Grapefruit League

As usual, Grapefruit League features baseball’s best

 
 
New York Yankees shortstop Derek Jeter stretches during spring training baseball practice Thursday, Feb. 20, 2014, in Tampa, Fla.
New York Yankees shortstop Derek Jeter stretches during spring training baseball practice Thursday, Feb. 20, 2014, in Tampa, Fla.
Charlie Neibergall / AP

mnavarro@MiamiHerald.com

Even though there hasn’t been a World Series game played in the state of Florida since the Philadelphia Phillies beat the Tampa Bay Rays in 2008, baseball fans in the Sunshine State haven’t had to drive very far in February and March to see the game’s best.

In 10 of the past 11 years, at least one of the Fall Classic’s participants has called the Grapefruit League home during spring training. This year — with the world champion Boston Red Sox in Fort Myers and the National League champions St. Louis Cardinals here in Jupiter — it marks the sixth time during that 11-year span both defending league champions have called Florida their spring training home.

In all, six of last year’s 10 playoff participants are here (Pittsburgh Pirates in Bradenton, Atlanta Braves in Lake Buena Vista, Rays in Port Charlotte and Detroit Tigers in Lakeland).

Not all 15 Grapefruit League teams will play each other. But if you want to see a 2013 World Series rematch, you’ll have two chances — when the Cardinals and Red Sox meet in Jupiter on March 5 and again over in Fort Myers on March 17.

What other intriguing story lines are there entering the start of Grapefruit League action?

No team seems to draw more attention than the Yankees, and this year will be no different with 40-year-old shortstop Derek Jeter announcing this will be his final season before retirement. Last year, closer Mariano Rivera had droves of autograph seekers waiting on every corner during the spring knowing 2013 was to be his final season.

The good news for the Yankees captain is many other fans in pinstripes also will be out to see 25-year-old Japanese right-hander Masahiro Tanaka, who signed a $155 million deal this offseason to help relieve the sting of losing All-Star second baseman Robinson Cano to the Mariners. The Yankees missed the playoffs last season for only the second time since 1995, and the Bronx Bombers are counting on Tanaka, former Red Sox center fielder Jacoby Ellsbury and Braves catcher Brian McCann to get them back into October.

Speaking of Boston, the buzz in Fort Myers is all about 38-year-old slugger David Ortiz and whether he will receive a contract extension beyond 2014. He hit .309 with 30 homers and 103 RBI en route to earning World Series MVP honors last year, and already has criticized those who have labeled his desire for a contract extension as the first distraction to Boston’s bid for a repeat.

If anything might stand in the way of the Red Sox winning the pennant again, it’s probably the Rays. Joe Maddon’s team didn’t get rid of staff ace David Price in the offseason and instead paid him $14 million to avoid arbitration while resigning Gold Glove first baseman James Loney and signing closer Grant Balfour to bolster the bullpen.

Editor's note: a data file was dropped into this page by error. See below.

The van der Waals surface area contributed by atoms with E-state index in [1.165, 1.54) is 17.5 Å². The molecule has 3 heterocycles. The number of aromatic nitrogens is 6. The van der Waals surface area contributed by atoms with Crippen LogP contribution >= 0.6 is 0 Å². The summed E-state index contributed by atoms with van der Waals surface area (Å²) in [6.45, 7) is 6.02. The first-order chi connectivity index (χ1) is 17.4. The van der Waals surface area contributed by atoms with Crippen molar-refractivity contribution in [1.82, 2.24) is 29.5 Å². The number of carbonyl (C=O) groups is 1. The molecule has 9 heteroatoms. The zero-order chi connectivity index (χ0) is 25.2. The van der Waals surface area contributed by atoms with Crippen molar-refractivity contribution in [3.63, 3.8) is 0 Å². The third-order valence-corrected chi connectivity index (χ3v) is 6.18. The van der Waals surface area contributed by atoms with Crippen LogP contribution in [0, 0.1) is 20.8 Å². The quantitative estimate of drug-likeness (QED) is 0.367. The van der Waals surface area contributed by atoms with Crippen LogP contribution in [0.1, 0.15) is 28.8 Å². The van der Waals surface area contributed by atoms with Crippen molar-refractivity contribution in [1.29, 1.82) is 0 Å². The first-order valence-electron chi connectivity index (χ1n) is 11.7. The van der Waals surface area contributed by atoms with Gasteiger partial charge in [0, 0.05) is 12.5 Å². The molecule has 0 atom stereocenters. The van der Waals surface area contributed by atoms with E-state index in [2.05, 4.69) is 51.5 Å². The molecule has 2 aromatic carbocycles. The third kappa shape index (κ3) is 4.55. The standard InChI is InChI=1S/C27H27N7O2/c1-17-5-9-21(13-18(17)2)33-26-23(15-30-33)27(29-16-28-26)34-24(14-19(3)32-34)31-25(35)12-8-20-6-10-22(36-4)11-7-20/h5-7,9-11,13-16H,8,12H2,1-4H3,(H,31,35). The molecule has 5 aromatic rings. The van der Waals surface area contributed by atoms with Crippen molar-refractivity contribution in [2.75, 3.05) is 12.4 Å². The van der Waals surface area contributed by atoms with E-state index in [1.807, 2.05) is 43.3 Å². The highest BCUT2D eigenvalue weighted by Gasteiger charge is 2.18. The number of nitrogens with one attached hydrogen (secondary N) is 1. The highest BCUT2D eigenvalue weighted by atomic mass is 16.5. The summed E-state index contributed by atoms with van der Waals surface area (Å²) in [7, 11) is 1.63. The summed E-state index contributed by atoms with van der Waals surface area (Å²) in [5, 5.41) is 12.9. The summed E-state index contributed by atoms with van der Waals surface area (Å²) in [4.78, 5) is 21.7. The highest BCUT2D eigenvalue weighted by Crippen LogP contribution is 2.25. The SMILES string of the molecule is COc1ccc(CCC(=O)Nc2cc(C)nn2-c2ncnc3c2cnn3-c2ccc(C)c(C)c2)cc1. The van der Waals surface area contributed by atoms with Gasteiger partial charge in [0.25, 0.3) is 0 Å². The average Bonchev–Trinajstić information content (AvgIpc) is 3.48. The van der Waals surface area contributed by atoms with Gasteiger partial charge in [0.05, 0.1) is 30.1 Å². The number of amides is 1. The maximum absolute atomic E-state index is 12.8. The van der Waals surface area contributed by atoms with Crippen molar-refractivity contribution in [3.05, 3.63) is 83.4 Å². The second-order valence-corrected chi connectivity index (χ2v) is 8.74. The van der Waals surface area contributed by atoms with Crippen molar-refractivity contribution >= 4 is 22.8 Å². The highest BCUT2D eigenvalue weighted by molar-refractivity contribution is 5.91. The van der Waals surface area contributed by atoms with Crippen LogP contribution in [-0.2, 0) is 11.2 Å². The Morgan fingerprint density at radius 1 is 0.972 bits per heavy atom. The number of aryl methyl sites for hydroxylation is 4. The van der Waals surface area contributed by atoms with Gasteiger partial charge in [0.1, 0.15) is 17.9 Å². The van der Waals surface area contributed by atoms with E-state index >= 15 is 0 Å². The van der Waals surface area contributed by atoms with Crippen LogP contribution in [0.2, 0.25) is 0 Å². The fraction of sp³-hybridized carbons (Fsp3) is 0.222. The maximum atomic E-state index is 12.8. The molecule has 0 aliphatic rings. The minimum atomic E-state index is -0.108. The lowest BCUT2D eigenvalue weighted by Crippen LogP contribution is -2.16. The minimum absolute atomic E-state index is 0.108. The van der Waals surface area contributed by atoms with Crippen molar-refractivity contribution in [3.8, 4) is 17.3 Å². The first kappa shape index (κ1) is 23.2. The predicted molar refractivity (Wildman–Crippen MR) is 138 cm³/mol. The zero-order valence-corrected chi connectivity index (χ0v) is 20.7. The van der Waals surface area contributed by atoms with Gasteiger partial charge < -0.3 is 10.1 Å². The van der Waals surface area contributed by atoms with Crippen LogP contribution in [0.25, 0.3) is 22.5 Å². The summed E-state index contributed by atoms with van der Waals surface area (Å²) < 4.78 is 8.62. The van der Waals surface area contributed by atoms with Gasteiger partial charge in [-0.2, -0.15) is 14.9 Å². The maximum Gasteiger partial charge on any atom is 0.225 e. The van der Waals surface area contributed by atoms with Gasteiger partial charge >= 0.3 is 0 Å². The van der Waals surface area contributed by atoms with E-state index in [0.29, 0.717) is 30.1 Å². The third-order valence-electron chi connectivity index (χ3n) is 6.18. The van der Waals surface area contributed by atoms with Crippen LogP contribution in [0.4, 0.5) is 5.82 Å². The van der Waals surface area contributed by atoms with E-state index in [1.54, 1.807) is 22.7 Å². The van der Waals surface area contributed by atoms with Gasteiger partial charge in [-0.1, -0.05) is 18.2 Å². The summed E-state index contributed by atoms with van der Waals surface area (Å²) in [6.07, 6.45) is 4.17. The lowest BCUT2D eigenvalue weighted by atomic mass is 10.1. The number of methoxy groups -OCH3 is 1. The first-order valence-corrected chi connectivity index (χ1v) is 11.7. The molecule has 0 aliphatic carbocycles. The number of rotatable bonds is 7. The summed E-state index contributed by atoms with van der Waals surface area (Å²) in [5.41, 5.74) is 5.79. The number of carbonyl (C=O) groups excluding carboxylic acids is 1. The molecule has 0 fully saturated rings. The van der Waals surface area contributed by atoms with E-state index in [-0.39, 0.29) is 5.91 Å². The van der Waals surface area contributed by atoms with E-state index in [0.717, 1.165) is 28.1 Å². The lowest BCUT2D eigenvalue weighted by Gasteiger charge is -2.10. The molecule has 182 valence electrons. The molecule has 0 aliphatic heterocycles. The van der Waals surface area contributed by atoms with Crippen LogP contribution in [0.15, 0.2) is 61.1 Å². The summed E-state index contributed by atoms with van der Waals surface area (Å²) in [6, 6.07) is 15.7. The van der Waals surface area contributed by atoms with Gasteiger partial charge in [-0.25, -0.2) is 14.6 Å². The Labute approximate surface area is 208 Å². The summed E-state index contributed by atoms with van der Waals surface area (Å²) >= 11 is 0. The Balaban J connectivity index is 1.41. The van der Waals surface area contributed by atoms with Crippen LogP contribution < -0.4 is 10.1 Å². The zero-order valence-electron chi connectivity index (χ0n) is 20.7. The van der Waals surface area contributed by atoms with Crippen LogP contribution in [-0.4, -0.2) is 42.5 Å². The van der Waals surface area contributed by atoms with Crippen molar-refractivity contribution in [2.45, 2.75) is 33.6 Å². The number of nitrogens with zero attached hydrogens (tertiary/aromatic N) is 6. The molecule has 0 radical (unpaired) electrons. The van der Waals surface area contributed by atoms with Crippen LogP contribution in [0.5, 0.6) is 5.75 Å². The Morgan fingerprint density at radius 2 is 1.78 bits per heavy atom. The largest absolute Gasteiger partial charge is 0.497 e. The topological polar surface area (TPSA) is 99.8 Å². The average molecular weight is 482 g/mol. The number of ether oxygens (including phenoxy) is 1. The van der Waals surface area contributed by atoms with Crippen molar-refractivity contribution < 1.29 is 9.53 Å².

Of the three American League playoff teams in the Grapefruit League, none has undergone a bigger face lift than the Tigers. There’s a new manager (Brad Ausmus), new infield around two-time AL MVP Miguel Cabrera, and right-hander Doug Fister was shipped off to the Washington Nationals in a trade that has left some scratching their heads.

Over in the National League, the reigning champion Cardinals bid farewell to three aging veterans in right fielder Carlos Beltran (Yankees) and right-handers Jake Westbrook and Chris Carpenter, who retired. But with Michael Wacha (age 22), Shelby Miller (23), Lance Lynn (26), Jamie Garcia (27) and 23-year-old closer Trevor Rosenthal, talented pitching is likely to keep the Cardinals very much in the hunt for a fourth consecutive trip to the National League Championship Series.

The Pirates, who pushed the Cardinals hard in the NL Central race and then in the division series, basically stood pat this offseason after league MVP Andrew McCutcheon led them to their first winning season in 20 years. With a payroll near $70 million, it looks like Pittsburgh wants to save its money to re-sign some of its stars when the time comes.

That’s pretty much what defending NL East champion Atlanta did. The Braves spent more than $300 million secure young talents such as right-hander Julio Teheran, first baseman Freddie Freeman, closer Craig Kimbrel, shortstop Andrelton Simmons and right fielder Jason Heyward with contract extensions. Even manager Fredi Gonzalez and general manager Frank Wren received extensions.

Who are the top prospects for fans to watch this spring?

Make sure to swing by Fort Myers to see Red Sox shortstop Xander Bogaerts and center fielder Jackie Bradley Jr. While you are there, make sure to head over Twins camp to see center fielder Byron Buxton, the No. 1 prospect in baseball camp, according to MLB.com.

Also, Twins third-base prospect Miguel Sano, a standout from the Dominican Republic, is ranked third overall in the MLB.com top 100 prospect list.

Read more Armando Salguero stories from the Miami Herald

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